2017 was a year of notable accomplishments for Harvard Law School’s International Human Rights Clinic (IHRC), and for Bonnie Docherty ’01, associate director of Armed Conflict and Civilian Protection and lecturer on law at HLS.
The International Campaign to Abolish Nuclear Weapons (ICAN), with which Harvard’s International Human Rights Clinic collaborated during the negotiations of a nuclear weapon ban treaty, received the Nobel Peace Prize today. IHRC joined ICAN and UK-based disarmament organization Article 36 in the efforts for the new Treaty on the Prohibition of Nuclear Weapons.
Over the course of her career, as Bonnie Docherty ’01 has emerged as an international expert on civilian protection in armed conflict, she has also mentored scores of clinical students, from field researchers in conflict zones to advocates inside the halls of the U.N. in Geneva.
In a recent conversation at HLS with Dean Martha Minow, Mary Robinson, former president of Ireland and U.N. special envoy on El Niño and climate change, told the story of how she came to be an “Angry Granny” on the topic of climate change, starting with her discussions with people in the most deeply affected communities.
South Africa has failed to meet its human rights obligations to address the environmental and health effects of gold mining in and around Johannesburg, the Harvard Law School International Human Rights Clinic (IHRC) said in a new report.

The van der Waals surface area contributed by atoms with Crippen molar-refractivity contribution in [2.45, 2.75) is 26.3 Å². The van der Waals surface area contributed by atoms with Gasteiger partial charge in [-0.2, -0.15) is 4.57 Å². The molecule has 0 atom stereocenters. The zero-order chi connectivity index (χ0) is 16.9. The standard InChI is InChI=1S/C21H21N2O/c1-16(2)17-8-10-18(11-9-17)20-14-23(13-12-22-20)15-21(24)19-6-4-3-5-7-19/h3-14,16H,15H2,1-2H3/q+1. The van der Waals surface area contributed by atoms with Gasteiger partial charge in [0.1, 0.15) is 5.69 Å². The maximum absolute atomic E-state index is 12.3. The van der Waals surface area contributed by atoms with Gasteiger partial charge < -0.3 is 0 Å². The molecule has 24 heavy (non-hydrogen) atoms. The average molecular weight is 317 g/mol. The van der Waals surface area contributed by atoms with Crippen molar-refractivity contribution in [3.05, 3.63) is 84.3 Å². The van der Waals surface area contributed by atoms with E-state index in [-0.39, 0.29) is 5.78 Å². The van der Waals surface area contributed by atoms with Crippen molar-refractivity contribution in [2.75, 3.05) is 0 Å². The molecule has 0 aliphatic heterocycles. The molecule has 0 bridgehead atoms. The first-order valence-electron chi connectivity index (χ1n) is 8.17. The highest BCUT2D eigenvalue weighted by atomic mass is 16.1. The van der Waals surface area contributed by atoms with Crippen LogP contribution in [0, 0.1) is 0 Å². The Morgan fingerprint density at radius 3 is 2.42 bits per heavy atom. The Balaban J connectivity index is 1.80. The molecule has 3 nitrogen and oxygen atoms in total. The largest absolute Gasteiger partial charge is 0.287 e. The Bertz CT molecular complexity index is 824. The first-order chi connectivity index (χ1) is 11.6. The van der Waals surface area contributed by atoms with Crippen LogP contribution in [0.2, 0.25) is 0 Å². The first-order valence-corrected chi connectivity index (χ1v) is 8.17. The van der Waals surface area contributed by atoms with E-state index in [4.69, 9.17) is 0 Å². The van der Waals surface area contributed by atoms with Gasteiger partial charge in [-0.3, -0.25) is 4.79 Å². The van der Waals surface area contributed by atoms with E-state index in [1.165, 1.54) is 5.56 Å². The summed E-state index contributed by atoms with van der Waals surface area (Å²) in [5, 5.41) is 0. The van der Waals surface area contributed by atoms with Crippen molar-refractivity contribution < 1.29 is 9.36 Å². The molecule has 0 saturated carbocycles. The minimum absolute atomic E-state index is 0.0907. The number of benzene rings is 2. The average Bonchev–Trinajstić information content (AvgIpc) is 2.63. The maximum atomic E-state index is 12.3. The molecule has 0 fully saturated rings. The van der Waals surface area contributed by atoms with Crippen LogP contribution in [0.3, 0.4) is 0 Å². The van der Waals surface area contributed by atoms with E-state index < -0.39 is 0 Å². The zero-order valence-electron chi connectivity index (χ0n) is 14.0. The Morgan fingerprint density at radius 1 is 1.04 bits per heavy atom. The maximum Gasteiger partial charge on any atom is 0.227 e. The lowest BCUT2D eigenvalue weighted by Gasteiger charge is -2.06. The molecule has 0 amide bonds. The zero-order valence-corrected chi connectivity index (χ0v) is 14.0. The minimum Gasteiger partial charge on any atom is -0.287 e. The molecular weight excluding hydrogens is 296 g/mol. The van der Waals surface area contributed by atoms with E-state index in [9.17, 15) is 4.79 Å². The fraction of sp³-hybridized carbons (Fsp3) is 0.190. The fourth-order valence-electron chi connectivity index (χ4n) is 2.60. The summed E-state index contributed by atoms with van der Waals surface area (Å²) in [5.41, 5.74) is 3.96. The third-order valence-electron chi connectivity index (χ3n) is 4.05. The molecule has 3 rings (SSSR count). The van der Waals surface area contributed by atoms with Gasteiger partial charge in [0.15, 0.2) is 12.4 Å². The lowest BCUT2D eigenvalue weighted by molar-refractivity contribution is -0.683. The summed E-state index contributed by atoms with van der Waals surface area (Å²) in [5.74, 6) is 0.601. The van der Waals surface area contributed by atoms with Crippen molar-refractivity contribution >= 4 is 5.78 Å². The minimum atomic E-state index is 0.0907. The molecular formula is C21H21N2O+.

In a report issued last week, the Harvard Law School International Human Rights Clinic and Human Rights Watch call for countries to retain meaningful human control over weapons systems and ban fully autonomous weapons, also known as ‘killer robots.’
Harvard Law School hosted the first-ever Legal, Cultural and Strategic Issues in Counterterror Operations Symposium bringing together military officers from the 3rd Legal Operations Detachment and academic scholars whose work focuses on areas of Islamic and human rights law as well as on cultural and international security issues.
For Bonnie Docherty, a lecturer on law and a senior instructor at the International Human Rights Clinic at Harvard Law School, the battle to protect civilians from suffering caused by armed conflicts continues.
Acknowledge, Amend, Assist: Addressing Civilian Harm Caused by Armed Conflict and Armed Violence, a 28-page report released this week by Harvard Law School’s Human Rights Program and Action on Armed Violence (AOAV), seeks to advance understanding and promote collaboration among leaders in the field.
The International Human Rights Clinic and Human Rights Watch recently released ‘Mind the Gap: The Lack of Accountability for Killer Robots,’ a 38-page report that details significant hurdles to assigning personal accountability for the actions of fully autonomous weapons under both criminal and civil law.